Article Text

Download PDFPDF
Cartilage oligomeric matrix protein expression in systemic sclerosis reveals heterogeneity of dermal fibroblast responses to transforming growth factor β
  1. G Farina,
  2. R Lemaire,
  3. P Pancari,
  4. J Bayle,
  5. R L Widom,
  6. R Lafyatis
  1. Rheumatology Section, Department of Medicine, Boston University School of Medicine, Boston, Massachusetts, USA
  1. R Lafyatis, Boston University School of Medicine, Arthritis Center, E5, 715 Albany Street, Boston, Massachusetts, 02118, USA; lafyatis{at}


Objective: Cartilage oligomeric matrix protein (COMP) accumulates in systemic sclerosis (SSc) skin and is upregulated by transforming growth factor (TGF)β. To further characterise the response to TGFβ in SSc, we investigated TGFβ1 and COMP expression and myofibroblast staining in SSc skin.

Methods: Skin biopsies from patients with diffuse cutaneous SSc (dSSc), limited cutaneous SSc (lSSc) and healthy controls were evaluated for COMP mRNA expression using real-time PCR. COMP, α-smooth muscle actin (SMA) and TGFβ were assessed in skin sections and in cultured fibroblasts by immunohistochemistry. Clinical disease status was assessed by the modified Rodnan skin score (mRSS).

Results: Myofibroblasts expressing SMA and COMP were found coexpressed in many cells in dSSc dermis, but each also stained distinct cells in the dermis. Cultured SSc dermal fibroblasts also showed heterogeneity for COMP and SMA expression, with cells expressing SMA, COMP, both or neither. TGFβ treatment increased COMP and SMA-expressing cells. COMP mRNA expression in lesional skin from patients with dSSc correlated with the mRSS and TGFβ1 staining.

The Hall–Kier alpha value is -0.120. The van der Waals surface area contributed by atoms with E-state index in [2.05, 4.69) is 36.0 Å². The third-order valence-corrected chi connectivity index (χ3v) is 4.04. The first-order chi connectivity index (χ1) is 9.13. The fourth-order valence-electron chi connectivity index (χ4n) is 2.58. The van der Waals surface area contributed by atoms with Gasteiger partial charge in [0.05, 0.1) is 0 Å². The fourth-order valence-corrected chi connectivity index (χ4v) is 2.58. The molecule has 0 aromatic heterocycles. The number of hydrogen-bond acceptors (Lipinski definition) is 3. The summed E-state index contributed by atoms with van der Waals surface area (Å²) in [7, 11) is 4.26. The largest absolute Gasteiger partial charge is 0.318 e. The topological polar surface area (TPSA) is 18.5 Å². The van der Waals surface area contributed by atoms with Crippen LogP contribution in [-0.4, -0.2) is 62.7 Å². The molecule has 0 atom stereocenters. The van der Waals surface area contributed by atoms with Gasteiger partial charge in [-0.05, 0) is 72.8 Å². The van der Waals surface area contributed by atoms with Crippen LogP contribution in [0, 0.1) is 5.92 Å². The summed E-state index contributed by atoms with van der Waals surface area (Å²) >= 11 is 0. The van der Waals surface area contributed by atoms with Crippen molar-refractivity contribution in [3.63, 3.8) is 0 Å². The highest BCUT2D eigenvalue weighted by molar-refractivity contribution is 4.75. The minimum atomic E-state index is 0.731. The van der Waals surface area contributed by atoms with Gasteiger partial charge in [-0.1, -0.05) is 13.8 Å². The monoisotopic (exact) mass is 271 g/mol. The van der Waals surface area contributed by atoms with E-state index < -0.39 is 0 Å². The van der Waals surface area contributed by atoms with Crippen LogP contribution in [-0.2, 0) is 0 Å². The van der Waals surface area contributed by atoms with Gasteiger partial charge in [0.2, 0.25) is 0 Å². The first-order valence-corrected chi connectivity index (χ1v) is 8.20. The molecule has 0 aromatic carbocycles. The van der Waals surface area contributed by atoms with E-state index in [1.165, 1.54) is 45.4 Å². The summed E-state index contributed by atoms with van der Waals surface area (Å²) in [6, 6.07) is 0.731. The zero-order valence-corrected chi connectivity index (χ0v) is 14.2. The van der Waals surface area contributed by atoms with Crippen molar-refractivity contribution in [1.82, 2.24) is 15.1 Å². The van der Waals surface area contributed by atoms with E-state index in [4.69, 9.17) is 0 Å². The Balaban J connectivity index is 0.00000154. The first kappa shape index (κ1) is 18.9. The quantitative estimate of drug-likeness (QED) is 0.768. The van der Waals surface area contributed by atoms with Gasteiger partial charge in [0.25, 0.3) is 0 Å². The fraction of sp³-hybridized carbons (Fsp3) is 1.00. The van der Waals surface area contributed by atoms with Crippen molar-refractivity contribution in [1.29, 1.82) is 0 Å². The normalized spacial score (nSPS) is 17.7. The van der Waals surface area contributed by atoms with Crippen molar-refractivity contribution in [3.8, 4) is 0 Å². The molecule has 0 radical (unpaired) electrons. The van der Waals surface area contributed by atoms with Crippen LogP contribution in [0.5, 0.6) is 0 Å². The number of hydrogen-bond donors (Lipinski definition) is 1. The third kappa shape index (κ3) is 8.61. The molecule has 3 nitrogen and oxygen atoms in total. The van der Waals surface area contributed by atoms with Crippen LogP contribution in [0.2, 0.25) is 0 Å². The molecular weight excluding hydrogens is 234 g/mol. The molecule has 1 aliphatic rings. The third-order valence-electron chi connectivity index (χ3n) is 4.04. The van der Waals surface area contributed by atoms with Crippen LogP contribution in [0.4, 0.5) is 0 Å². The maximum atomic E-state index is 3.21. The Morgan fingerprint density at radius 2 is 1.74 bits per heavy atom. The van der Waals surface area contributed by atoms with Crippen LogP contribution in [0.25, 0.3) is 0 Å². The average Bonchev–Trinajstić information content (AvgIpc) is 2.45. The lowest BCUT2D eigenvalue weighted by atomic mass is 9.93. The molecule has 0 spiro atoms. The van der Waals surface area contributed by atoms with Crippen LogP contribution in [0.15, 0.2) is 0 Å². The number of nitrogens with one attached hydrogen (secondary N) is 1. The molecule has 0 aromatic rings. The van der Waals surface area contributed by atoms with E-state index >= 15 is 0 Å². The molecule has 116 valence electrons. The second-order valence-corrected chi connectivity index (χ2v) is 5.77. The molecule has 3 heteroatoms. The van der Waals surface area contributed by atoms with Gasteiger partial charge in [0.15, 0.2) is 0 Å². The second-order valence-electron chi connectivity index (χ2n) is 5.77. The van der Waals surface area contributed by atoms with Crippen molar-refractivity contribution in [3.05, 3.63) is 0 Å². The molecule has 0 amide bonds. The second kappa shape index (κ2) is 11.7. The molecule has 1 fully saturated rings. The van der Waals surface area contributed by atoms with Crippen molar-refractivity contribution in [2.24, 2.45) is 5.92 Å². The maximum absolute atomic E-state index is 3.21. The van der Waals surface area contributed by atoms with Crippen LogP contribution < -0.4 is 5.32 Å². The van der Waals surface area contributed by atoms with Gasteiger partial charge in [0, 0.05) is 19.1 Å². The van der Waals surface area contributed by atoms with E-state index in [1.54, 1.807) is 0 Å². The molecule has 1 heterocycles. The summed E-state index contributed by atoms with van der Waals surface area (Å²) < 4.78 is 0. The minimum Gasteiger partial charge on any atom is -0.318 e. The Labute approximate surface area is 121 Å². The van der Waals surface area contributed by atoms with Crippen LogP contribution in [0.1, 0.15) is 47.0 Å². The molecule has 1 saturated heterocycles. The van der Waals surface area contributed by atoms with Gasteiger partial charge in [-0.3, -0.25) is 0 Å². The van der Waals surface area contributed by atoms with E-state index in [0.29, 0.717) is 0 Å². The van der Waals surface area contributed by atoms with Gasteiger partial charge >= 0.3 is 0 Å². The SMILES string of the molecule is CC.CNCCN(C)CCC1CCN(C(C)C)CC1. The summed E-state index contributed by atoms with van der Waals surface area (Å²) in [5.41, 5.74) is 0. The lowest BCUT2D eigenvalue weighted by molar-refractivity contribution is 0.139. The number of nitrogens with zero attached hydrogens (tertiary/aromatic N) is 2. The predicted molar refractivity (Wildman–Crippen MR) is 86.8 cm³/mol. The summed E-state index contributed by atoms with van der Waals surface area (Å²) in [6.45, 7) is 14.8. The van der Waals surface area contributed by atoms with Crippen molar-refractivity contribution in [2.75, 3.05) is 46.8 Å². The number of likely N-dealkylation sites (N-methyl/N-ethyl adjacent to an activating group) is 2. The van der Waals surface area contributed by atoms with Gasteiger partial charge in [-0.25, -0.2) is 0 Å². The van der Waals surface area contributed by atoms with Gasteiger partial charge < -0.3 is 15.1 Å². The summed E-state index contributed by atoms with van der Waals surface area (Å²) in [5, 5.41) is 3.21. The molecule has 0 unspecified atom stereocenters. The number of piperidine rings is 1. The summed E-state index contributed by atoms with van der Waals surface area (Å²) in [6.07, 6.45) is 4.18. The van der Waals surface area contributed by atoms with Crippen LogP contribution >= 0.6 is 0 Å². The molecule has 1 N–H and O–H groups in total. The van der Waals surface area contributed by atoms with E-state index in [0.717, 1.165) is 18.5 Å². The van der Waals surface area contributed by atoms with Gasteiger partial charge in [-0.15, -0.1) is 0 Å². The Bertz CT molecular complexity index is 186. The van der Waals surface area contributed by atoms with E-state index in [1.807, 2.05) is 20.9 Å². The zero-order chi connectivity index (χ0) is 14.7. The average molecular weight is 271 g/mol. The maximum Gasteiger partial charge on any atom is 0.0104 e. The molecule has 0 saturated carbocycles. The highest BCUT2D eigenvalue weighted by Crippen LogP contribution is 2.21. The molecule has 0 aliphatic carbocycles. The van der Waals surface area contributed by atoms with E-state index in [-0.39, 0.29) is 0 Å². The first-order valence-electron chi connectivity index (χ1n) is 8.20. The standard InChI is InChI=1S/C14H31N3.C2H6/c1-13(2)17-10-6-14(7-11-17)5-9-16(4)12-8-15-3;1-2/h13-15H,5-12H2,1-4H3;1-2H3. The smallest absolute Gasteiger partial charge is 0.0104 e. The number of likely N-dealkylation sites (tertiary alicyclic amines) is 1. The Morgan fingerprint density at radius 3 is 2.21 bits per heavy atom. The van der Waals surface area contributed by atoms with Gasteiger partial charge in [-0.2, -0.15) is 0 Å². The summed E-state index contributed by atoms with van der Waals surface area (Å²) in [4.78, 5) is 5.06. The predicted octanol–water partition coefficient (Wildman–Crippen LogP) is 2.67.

Conclusion: These findings suggest that TGFβ upregulation of COMP and/or SMA expression in subpopulations of fibroblasts contributes to different pathways of fibrosis and that multiple TGFβ regulated genes may serve as biomarkers for the degree of SSc skin involvement.

Statistics from


  • Competing interests: None.

  • Funding: This study was supported by grants awarded to RL from the Scleroderma Foundation and the NIH: NIAMS Grant R01AR051089 and U01AR055063. This work was also supported by an NIH grant supporting the Boston University School of Medicine General Clinical Research Center Grant, M01 RR00533 and by an unrestricted grant from the American Society for Scleroderma Research.

  • Ethics approval: Ethics approval was obtained.

Request Permissions

If you wish to reuse any or all of this article please use the link below which will take you to the Copyright Clearance Center’s RightsLink service. You will be able to get a quick price and instant permission to reuse the content in many different ways.